Yes! Preliminary data can be presented in a 3MT® competition. After all, you are presenting for only three minutes. You can provide limited data in that amount of time; just be sure to inform your audience how this data highlights future research. (Watch an example of a 3MT® winner presenting preliminary research.)

3MT® will help you hone an important skill needed as a graduate student and professional. The ability to distill complex information into a short speech with high impact for a lay audience is a valuable skill for all aspects of one’s life.

If that is not reason enough, how about this? The top winner in WCU’s competition will receive a $500 tuition award to be credited to their student account. Second-place and People's Choice winners will each receive a $250 tuition award. The first-place winner will represent WCU at the Council of Southern Graduate Schools regional competition on March 5-7, 2020 in Birmingham, AL (expenses paid).

YouTube has examples of good 3MT® presentations. An effective presentation tells the audience why the research is important, and it hooks the audience early. A metaphor or comparison is also useful for the audience. Be sure to tell the audience what your research reveals, but do not bog them down in the minutia. The Graduate School will provide coaching for students. You can learn more about 3MT® here: http://threeminutethesis.org.

Here are some example presentations related to subject/discipline that might inspire you to participate.

  

YouTube has examples of good 3MT® presentations. An effective presentation tells the audience why the research is important, and it hooks the audience early. A metaphor or comparison is also useful for the audience. Be sure to tell the audience what your research reveals, but do not bog them down in the minutia. Faculty advisors/sponsors often serve as a coaching resource, but if you desire additional coaching assistance, please contact the Graduate School. 

  • A single static PowerPoint slide is permitted. Slide must be a normal 4:3 size. No slide transitions, animations or 'movement' of any description are allowed. The slide is to be presented from the beginning of the oration.
  • No additional electronic media (e.g. sound and video files) are permitted.
  • No additional props (e.g. costumes, musical instruments, laboratory equipment) are permitted.
  • No notes, cards, or written sheets are allowed.
  • Presentations are limited to 3 minutes maximum and competitors exceeding 3 minutes are disqualified.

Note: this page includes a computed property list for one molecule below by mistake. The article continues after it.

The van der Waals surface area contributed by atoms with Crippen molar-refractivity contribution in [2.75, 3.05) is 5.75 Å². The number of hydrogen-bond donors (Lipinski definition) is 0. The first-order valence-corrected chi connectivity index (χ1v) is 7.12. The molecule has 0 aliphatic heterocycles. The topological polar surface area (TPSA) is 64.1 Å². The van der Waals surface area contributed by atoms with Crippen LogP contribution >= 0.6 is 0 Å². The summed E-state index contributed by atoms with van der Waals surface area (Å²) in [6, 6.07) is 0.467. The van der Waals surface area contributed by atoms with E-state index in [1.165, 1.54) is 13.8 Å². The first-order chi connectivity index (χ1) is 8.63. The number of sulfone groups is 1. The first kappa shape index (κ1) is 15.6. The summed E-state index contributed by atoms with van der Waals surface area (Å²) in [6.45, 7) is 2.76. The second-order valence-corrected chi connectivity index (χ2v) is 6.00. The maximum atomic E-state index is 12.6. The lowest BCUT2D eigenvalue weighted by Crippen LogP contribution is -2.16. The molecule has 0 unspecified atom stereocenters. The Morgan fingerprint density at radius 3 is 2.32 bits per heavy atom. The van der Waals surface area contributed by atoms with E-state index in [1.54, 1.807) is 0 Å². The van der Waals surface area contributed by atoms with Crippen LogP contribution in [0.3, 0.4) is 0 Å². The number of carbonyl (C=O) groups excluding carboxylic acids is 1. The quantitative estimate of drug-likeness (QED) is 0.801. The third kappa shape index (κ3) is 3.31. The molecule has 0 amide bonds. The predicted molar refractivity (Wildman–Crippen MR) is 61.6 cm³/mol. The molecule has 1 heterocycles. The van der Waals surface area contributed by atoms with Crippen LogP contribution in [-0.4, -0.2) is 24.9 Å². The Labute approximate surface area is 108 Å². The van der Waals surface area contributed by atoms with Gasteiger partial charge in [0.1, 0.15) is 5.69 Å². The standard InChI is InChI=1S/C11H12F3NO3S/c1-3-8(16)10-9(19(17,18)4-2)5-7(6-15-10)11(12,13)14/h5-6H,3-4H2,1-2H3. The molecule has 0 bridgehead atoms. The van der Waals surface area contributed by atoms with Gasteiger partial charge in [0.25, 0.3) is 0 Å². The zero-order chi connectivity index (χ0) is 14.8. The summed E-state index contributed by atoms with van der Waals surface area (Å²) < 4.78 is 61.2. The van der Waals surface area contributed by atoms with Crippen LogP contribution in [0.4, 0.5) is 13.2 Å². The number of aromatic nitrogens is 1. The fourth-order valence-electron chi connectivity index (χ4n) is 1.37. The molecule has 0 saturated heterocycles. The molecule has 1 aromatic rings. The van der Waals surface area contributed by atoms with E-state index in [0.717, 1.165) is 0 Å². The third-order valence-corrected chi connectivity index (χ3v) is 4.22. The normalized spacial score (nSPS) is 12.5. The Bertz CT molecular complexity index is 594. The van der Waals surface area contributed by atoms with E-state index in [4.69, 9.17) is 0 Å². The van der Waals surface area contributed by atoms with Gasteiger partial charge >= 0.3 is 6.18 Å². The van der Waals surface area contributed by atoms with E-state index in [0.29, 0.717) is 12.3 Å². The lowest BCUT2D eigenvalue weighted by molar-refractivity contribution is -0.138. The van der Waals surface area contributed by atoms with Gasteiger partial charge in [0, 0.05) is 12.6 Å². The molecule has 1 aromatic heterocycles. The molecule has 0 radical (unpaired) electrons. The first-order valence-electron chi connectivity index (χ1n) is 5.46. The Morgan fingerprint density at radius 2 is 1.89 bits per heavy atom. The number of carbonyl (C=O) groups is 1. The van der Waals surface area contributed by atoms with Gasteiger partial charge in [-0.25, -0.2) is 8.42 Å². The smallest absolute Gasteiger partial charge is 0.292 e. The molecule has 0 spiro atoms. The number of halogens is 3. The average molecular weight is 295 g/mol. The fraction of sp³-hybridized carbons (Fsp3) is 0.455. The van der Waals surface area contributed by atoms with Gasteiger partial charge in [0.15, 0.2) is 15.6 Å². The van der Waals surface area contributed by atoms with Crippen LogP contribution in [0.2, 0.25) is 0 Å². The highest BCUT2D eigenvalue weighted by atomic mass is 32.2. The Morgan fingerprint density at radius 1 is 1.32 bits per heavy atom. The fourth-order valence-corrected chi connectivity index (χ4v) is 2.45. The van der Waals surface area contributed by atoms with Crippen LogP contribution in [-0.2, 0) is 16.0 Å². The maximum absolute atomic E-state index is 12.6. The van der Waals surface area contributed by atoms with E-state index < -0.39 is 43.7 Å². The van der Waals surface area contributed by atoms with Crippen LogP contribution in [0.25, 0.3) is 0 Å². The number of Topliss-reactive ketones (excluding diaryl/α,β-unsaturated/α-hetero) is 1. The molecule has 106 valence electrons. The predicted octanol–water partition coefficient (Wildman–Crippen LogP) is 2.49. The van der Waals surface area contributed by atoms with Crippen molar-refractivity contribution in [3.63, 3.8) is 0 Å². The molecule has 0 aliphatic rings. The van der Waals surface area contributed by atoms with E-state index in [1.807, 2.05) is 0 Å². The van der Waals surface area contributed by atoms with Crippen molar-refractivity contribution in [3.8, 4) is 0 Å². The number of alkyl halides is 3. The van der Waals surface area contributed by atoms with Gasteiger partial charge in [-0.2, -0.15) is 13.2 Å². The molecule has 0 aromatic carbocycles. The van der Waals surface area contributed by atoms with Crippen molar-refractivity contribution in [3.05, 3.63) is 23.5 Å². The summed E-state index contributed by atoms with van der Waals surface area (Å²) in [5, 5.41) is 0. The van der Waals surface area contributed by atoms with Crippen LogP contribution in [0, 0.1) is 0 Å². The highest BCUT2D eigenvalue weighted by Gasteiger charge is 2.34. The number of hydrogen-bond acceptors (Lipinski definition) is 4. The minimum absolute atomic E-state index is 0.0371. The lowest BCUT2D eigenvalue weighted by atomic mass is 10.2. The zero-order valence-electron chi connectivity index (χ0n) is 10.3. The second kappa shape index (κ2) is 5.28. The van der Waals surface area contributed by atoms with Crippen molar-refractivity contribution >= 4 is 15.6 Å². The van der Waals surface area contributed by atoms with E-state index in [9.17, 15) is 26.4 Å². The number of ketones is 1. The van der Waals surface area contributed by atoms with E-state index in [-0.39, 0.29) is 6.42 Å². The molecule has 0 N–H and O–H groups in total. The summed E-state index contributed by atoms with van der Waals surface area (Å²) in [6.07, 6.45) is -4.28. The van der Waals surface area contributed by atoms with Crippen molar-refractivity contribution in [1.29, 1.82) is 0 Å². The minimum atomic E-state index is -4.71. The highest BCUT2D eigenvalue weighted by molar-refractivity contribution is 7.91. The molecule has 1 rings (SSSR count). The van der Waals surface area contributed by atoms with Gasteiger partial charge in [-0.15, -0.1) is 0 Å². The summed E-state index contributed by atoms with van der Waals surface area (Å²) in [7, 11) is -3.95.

• Presentations are to be spoken word (e.g. no poems, raps or songs).
  • Presentations are to commence from the stage.
  • Presentations are considered to have commenced when a presenter starts their presentation through either movement or speech.
  • The decision of the adjudicating panel is final.

 

Comprehension & Content

  • Did the presentation provide an understanding of the background to the research question being addressed and its significance?
  • Did the presentation clearly describe the key results of the research including conclusions and outcomes?
  • Did the presentation follow a clear and logical sequence?
  • Was the thesis topic, key results and research significance and outcomes communicated in language appropriate to a non-specialist audience?
  • Did the speaker avoid scientific jargon, explain terminology and provide adequate background information to illustrate points?
  • Did the presenter spend adequate time on each element of their presentation - or did they elaborate for too long on one aspect or was the presentation rushed?

Engagement & Communication

  • Did the oration make the audience want to know more?
  • Was the presenter careful not to trivialize or generalize their research?
  • Did the presenter convey enthusiasm for their research?
  • Did the presenter capture and maintain their audience's attention?
  • Did the speaker have sufficient stage presence, eye contact and vocal range; maintain a steady pace, and have a confident stance?
  • Did the PowerPoint slide enhance the presentation - was it clear, legible, and concise?

2017 Three Minute Thesis Award Winners